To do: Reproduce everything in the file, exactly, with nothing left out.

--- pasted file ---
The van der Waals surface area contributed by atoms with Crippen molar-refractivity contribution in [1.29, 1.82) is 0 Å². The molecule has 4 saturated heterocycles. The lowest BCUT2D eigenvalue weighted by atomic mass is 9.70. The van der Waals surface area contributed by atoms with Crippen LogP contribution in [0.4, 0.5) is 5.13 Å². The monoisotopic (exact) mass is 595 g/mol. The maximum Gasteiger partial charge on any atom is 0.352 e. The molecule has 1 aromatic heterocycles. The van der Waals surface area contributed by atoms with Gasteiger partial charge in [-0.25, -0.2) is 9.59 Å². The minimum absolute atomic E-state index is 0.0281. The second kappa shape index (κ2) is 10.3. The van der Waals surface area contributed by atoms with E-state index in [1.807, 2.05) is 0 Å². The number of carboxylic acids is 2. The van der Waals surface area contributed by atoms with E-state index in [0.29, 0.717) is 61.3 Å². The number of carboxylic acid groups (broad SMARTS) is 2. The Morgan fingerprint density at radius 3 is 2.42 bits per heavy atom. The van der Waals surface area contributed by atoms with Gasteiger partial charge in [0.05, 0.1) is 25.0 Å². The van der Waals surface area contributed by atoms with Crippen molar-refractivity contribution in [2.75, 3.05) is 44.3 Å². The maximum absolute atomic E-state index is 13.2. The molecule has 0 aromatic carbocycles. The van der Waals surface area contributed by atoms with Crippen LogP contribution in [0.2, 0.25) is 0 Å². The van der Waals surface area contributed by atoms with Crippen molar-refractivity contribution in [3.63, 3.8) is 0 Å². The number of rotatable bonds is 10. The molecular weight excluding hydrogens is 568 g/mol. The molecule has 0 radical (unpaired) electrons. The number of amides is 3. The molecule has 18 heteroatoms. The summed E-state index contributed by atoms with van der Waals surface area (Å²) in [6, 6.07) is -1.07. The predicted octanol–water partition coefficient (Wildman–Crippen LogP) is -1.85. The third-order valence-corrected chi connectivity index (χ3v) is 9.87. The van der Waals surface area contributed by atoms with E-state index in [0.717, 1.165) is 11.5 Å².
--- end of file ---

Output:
The van der Waals surface area contributed by atoms with Crippen molar-refractivity contribution in [1.29, 1.82) is 0 Å². The molecule has 4 saturated heterocycles. The lowest BCUT2D eigenvalue weighted by atomic mass is 9.70. The van der Waals surface area contributed by atoms with Crippen LogP contribution in [0.4, 0.5) is 5.13 Å². The monoisotopic (exact) mass is 595 g/mol. The maximum Gasteiger partial charge on any atom is 0.352 e. The molecule has 1 aromatic heterocycles. The van der Waals surface area contributed by atoms with Gasteiger partial charge in [-0.25, -0.2) is 9.59 Å². The minimum absolute atomic E-state index is 0.0281. The second kappa shape index (κ2) is 10.3. The van der Waals surface area contributed by atoms with E-state index in [1.807, 2.05) is 0 Å². The number of carboxylic acids is 2. The van der Waals surface area contributed by atoms with E-state index in [0.29, 0.717) is 61.3 Å². The number of carboxylic acid groups (broad SMARTS) is 2. The Morgan fingerprint density at radius 3 is 2.42 bits per heavy atom. The van der Waals surface area contributed by atoms with Gasteiger partial charge in [0.05, 0.1) is 25.0 Å². The van der Waals surface area contributed by atoms with Crippen molar-refractivity contribution in [2.75, 3.05) is 44.3 Å². The maximum absolute atomic E-state index is 13.2. The molecule has 0 aromatic carbocycles. The van der Waals surface area contributed by atoms with Crippen LogP contribution in [0.2, 0.25) is 0 Å². The van der Waals surface area contributed by atoms with Crippen molar-refractivity contribution in [3.63, 3.8) is 0 Å². The number of rotatable bonds is 10. The molecular weight excluding hydrogens is 568 g/mol. The molecule has 0 radical (unpaired) electrons. The number of amides is 3. The molecule has 18 heteroatoms. The summed E-state index contributed by atoms with van der Waals surface area (Å²) in [6, 6.07) is -1.07. The predicted octanol–water partition coefficient (Wildman–Crippen LogP) is -1.85. The third-order valence-corrected chi connectivity index (χ3v) is 9.87. The van der Waals surface area contributed by atoms with E-state index in [0.717, 1.165) is 11.5 Å².